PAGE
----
George W. Bush was head cheerleader in high school,A there have been other presidential candidates who have dressed in drag, flaunting their legs from beneath a (fairly short) white skirt. But George W. Bush is probably the only one who has done it in front of a camera.
A photograph showing George and friends wearing wigs and employing falsies to fill out their sweaters appears in a yellowed copy of the school newspaper of Phillips Academy here in Andover, near Boston. It was 1963, and George, then a high school senior and head cheerleader, was leading a skit intended to mock rival schools.
Governor Bush’s student days were in most respects supremely undistinguished, and anyone hoping to find reassurance about his candidacy through signs of great intellect or gravitas in those years will be disappointed. There were many other students then who seemed far more likely to emerge as political leaders.
Yet there was one important area where young George did excel: people skills. It was in high school that he first seemed to cultivate them and exhibit them, using the tactics that show through in that photo — wisecracking showmanship — to carve out an identity for himself, an identity that is more subdued today but otherwise intact.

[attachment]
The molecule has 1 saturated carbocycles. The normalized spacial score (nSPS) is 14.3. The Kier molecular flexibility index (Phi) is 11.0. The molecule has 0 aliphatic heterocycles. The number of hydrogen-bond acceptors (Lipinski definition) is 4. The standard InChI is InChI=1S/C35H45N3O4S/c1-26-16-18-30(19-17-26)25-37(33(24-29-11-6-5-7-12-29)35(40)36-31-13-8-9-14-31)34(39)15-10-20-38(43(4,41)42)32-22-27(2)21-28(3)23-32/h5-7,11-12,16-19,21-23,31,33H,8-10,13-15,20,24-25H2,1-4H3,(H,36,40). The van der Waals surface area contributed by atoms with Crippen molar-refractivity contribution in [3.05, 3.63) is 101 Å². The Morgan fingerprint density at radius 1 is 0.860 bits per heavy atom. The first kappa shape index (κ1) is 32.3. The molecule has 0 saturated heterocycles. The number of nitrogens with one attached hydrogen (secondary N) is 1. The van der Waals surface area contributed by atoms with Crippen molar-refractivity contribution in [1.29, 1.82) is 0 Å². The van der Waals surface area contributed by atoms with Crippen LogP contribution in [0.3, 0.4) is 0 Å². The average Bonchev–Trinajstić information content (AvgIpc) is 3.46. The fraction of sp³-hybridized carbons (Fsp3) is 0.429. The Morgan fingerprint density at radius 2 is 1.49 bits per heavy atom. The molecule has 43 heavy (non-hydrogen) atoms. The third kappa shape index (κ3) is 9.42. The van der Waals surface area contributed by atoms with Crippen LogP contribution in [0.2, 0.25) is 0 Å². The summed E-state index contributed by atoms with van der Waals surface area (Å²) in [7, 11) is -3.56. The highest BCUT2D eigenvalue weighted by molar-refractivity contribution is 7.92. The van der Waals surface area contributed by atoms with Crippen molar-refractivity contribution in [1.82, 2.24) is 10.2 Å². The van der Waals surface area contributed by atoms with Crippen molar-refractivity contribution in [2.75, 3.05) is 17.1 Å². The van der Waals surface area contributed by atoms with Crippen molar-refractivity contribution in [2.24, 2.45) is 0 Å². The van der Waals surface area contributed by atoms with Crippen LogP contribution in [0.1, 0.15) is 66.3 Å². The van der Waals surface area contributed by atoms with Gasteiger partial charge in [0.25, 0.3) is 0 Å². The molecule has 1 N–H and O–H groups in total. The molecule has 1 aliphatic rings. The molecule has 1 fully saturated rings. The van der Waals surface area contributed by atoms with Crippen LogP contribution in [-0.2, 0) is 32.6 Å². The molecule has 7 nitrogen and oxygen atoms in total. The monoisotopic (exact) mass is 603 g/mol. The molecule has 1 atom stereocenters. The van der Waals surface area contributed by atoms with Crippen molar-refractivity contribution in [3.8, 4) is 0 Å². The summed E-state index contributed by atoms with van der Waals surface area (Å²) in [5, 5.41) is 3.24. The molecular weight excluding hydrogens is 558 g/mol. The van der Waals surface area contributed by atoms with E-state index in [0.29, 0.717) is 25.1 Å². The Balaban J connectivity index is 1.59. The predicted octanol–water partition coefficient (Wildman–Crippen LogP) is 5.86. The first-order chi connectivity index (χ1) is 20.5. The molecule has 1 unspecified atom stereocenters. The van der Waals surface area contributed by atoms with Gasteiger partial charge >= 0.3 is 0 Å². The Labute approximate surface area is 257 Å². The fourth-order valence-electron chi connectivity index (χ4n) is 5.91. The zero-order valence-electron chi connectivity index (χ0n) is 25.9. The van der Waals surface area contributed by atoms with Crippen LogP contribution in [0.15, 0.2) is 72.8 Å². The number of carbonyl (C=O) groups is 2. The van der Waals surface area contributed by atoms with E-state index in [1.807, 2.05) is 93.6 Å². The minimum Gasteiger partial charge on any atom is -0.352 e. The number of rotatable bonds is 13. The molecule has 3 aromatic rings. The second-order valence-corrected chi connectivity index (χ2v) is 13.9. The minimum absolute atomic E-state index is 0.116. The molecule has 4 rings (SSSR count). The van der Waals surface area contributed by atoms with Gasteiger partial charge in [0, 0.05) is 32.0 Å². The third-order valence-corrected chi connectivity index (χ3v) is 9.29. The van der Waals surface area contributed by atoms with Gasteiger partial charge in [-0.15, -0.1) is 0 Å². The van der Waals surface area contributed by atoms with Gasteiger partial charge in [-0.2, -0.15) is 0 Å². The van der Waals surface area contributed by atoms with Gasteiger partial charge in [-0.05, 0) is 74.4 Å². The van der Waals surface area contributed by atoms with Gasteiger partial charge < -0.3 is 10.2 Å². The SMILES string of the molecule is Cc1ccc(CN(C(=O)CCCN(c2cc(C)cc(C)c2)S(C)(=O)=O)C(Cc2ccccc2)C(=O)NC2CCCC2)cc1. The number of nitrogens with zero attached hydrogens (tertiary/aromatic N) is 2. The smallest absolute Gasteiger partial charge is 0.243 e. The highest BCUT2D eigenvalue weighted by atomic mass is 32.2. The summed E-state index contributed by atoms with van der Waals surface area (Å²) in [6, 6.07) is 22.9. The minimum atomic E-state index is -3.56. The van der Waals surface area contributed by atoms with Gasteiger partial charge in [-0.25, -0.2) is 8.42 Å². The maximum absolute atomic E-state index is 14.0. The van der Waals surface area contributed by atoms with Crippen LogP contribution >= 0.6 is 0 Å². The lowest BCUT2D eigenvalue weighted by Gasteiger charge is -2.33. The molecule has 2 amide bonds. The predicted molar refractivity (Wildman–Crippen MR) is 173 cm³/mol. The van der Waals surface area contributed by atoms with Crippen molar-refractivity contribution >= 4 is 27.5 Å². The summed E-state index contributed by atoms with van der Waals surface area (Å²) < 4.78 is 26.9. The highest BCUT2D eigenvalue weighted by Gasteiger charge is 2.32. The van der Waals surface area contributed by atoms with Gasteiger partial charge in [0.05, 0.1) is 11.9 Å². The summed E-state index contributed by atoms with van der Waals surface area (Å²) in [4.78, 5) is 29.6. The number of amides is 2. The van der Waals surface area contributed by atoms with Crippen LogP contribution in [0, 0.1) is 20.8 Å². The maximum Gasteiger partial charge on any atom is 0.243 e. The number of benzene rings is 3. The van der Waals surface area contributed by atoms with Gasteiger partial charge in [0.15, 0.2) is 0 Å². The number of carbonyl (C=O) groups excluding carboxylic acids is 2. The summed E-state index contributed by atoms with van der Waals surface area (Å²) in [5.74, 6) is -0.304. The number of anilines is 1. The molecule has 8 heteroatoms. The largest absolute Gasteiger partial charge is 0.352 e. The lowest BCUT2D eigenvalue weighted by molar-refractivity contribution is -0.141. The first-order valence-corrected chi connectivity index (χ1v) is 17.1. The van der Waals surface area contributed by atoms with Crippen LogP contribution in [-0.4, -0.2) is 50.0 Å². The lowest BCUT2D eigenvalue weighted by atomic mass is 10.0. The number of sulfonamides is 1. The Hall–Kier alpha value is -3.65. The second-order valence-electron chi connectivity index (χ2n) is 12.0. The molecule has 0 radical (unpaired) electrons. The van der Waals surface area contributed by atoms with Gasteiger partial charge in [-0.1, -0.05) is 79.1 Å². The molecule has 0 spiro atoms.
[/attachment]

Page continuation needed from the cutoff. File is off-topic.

It was also then that George W., while forging countless loyal friendships, also began to turn some people off with what they saw as arrogance, emptiness and a tendency to smirk and be dismissive.
In his stump speeches today, Mr. Bush comes across not as a policy maven or intellectual but as a politician motivated in large part by optimism and a yearning to “lift the spirit of America,” as he puts it. In all this, there is perhaps an echo of a boy at Andover long ago who finally found his niche by building coalitions across cliques and lifting the spirits of his school.
In an institution that respected brains and brawn, George seemed to overflow with neither. He was a mediocre student and no more than a decent athlete, and he paled in comparison with his father and namesake, who had been brilliant at everything he did.
Yet, in the end, George found alternative ways to claim the stage and become popular. Against the odds, he emerged by force of personality as a significant figure on campus.
No one thought of George W. Bush as a future politician, and he seemed oblivious to the civil rights struggle and other issues of the day. But he worked hard to remember everyone’s name and managed to worm his way into the limelight. Early on, he showed one of the most fundamental political skills: the ability to make people feel good.
“You can definitely see the germination of leadership there, even though the activity was not anything you would call political,” said Randall Roden, a childhood friend of George who also attended Andover. “He was learning those skills, or perfecting them, at Andover.”
Portraits of the youthful George W. tend toward the extremes, presenting him either as a paragon of decency, street smarts, charisma and quips, like some Republican John F. Kennedy, or else as a spoiled dolt who (as was said of his father) was born on third base believing that he had hit a triple. Yet the George whom classmates recall is no such caricature, one way or the other, but rather the more complex image of the nervous, excited and exuberant boy with a thick Texas accent who showed up for classes at Andover in September 1961.